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Article Mag Mayjun.2008 1 Abridged


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Article written by Larry Christensen regarding the differnet types of reporting and BI to assist inthe selection of solutions for an interested individual or company.

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Article Mag Mayjun.2008 1 Abridged

  1. 1. Inside: Reporting & Business Intelligence: Viságe.BIT $7.00 U.S. Plus! RBI: What’s Right For You? Plus! RBI: What’s Right For You? International ThE Multivalue technology magazine i May/June 2008 SpectrumSpectrum® A Snapshot of International Spectrum 2008 International Spectrum 2008 NOTE: Article Written by Larry Christensen regarding different types of Business Intelligence and Reporting - RBI What's Right For You?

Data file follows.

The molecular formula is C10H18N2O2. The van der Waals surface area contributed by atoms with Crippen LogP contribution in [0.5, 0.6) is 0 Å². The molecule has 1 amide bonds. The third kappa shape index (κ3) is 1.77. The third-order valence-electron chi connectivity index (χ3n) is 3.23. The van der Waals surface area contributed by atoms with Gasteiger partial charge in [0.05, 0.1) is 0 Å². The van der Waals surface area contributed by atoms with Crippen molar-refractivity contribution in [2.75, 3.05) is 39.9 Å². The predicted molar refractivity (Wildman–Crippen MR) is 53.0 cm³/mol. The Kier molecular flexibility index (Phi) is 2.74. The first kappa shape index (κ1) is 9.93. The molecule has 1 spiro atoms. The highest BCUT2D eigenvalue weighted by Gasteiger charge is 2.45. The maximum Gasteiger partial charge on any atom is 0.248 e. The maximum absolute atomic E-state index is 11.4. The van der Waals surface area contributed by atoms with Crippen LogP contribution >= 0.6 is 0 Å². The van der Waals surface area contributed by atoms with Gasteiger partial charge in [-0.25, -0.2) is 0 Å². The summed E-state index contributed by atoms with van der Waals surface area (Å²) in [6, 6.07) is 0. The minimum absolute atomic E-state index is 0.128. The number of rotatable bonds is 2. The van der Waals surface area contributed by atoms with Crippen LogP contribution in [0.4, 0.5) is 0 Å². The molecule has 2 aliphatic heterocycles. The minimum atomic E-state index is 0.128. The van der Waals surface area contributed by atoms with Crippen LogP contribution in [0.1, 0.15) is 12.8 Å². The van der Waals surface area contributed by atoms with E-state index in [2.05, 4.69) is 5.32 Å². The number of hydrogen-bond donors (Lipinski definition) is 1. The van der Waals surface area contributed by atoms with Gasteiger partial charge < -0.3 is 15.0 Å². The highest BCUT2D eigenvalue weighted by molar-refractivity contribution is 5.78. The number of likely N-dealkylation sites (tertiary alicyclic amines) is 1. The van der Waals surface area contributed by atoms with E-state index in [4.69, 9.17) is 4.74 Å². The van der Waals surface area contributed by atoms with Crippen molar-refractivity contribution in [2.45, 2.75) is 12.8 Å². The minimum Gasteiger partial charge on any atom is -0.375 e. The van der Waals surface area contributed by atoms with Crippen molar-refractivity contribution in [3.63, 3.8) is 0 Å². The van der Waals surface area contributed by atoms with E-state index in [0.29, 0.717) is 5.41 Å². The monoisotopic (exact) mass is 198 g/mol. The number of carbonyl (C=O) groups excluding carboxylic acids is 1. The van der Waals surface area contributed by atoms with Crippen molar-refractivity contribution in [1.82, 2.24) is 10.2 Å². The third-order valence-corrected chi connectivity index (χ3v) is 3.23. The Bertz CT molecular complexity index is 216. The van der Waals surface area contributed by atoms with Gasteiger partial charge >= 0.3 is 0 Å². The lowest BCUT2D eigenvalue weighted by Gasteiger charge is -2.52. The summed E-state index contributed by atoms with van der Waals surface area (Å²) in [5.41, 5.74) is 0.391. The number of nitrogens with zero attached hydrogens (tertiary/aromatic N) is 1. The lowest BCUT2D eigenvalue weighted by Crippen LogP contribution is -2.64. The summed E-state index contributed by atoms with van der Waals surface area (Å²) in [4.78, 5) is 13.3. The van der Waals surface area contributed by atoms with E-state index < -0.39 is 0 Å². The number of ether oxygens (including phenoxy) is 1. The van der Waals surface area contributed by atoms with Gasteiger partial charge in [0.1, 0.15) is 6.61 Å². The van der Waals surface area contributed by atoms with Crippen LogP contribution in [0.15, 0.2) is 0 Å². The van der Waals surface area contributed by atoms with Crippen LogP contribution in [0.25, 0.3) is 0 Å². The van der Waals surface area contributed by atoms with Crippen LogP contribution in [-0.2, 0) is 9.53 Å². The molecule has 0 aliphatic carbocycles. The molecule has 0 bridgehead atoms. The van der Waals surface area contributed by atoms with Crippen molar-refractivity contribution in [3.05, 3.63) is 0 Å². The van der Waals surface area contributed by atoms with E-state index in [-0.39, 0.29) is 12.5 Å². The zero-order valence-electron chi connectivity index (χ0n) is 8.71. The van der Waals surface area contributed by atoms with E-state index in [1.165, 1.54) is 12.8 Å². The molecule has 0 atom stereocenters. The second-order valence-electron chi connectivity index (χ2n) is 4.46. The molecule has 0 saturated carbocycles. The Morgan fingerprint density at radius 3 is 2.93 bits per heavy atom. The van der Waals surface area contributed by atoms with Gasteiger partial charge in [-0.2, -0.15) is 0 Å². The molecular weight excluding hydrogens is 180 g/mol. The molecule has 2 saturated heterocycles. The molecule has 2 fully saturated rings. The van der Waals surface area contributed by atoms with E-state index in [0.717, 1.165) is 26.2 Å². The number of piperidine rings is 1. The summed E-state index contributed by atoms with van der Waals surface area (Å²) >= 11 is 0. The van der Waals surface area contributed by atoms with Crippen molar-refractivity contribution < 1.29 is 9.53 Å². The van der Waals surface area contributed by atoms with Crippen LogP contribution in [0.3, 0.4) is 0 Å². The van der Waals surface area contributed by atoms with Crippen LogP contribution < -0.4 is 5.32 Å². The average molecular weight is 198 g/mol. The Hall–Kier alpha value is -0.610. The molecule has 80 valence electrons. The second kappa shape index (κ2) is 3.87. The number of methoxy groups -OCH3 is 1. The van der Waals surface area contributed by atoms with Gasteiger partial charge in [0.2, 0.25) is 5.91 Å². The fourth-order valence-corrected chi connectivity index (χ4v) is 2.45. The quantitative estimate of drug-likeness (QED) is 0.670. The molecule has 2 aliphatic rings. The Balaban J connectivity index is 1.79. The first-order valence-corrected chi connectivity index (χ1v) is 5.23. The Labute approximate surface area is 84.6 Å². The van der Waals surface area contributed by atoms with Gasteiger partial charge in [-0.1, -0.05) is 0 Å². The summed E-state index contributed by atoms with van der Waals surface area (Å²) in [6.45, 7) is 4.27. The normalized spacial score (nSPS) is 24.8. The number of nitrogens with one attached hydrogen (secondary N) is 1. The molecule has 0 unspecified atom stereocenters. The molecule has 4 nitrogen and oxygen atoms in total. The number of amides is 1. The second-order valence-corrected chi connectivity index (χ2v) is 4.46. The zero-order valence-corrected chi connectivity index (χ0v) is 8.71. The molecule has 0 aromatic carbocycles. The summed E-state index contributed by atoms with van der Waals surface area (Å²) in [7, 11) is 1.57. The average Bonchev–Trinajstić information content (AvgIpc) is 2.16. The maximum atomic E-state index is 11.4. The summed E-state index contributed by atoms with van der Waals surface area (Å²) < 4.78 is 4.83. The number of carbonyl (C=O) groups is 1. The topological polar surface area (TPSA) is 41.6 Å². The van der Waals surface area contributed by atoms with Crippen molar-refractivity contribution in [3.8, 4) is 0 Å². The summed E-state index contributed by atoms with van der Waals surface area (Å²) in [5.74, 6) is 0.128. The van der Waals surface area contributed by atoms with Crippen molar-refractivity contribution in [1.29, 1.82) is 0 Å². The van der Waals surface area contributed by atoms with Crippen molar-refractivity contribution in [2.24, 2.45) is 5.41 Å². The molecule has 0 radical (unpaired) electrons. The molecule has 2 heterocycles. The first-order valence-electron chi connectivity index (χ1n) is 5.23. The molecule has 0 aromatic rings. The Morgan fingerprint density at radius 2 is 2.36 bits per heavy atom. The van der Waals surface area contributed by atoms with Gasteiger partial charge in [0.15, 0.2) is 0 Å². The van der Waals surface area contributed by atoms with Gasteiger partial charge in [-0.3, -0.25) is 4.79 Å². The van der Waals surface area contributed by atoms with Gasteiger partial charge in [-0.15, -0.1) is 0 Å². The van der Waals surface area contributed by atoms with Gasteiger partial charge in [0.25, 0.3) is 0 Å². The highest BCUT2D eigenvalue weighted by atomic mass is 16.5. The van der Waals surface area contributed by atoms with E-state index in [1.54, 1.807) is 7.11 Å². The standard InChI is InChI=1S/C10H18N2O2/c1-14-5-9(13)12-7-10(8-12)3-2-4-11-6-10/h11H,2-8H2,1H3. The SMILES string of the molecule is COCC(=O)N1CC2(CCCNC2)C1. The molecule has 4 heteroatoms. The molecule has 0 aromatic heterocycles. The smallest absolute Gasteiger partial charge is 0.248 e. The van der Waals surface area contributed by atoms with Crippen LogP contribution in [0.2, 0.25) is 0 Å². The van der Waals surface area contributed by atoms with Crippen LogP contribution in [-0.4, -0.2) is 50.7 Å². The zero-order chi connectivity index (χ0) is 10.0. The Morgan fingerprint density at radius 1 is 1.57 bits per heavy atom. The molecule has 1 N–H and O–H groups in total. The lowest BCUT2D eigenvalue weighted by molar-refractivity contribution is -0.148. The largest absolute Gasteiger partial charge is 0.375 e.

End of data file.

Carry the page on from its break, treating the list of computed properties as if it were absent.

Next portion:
2. 2. D e p a r t m e n t s From the Inside page 4 Newsmakers page 20 New Products page 22 Tech Tip page 28 Webonomics page 40 Clif Notes page 47 International Spectrum and MultiValue are a registered trademark of International Spectrum, Inc. All other registered trademarks and trademarks are the property of the respective trademark holders. 6International Spectrum 2008 Recap The new Professional Continuing Education sessions were a big hit. Re- live the conference, or see what you missed. by shannon Stoltz f e a t u r e s I M a y / J u n e 2 0 0 8 International SpectrumSpectrum® ThE Multivalue technology magazine 12 Reporting and Business Intelligence Tools: What’s Right For You? Spreadmarts, ad-hoc reporting, full formal data warehouses—do you want it? Do you need it? What works for your business? Explore some of the options. by Larry Christensen 16 Optimizing UniData Basic Via Code Profiling Want to make that UniData program hum like a top? Check out this article for how to tune it to peak performance by using the profiling ability in UniBasic. by Kevin King 24 Reporting and Business Intelligence tools: Viságe.BIT Find out about Stamina System’s Reporting and Business Intelligence tools in this interview with Ross Ferris. by Charles Barouch 30 Using UniVerse Indexes: Part 3 The last in this overview series, we discuss the way that UniVerse indexes multivalued fields, I-descriptors, and translated I-descriptors. by Clifton Oliver 32 Controlling the Development Tools in a Developer Class Copy of OpenInsight The development class engine makes a number of tools available to the user. This article explains how to customize access to those tools. by Mike Ruane, Revelation Software 36 Why Programmers Should Plan: Part 2 Think twice. Code once. Another in the Business for Programmers series, this article discusses the next step in turning a good idea into a working application that meets business needs. By Charles Barouch INTERNATIONAL SPECTRUM MAY/JUNE 2008 u 3 A Snapshot ofA Snapshot of International Spectrum 2008 International Spectrum 2008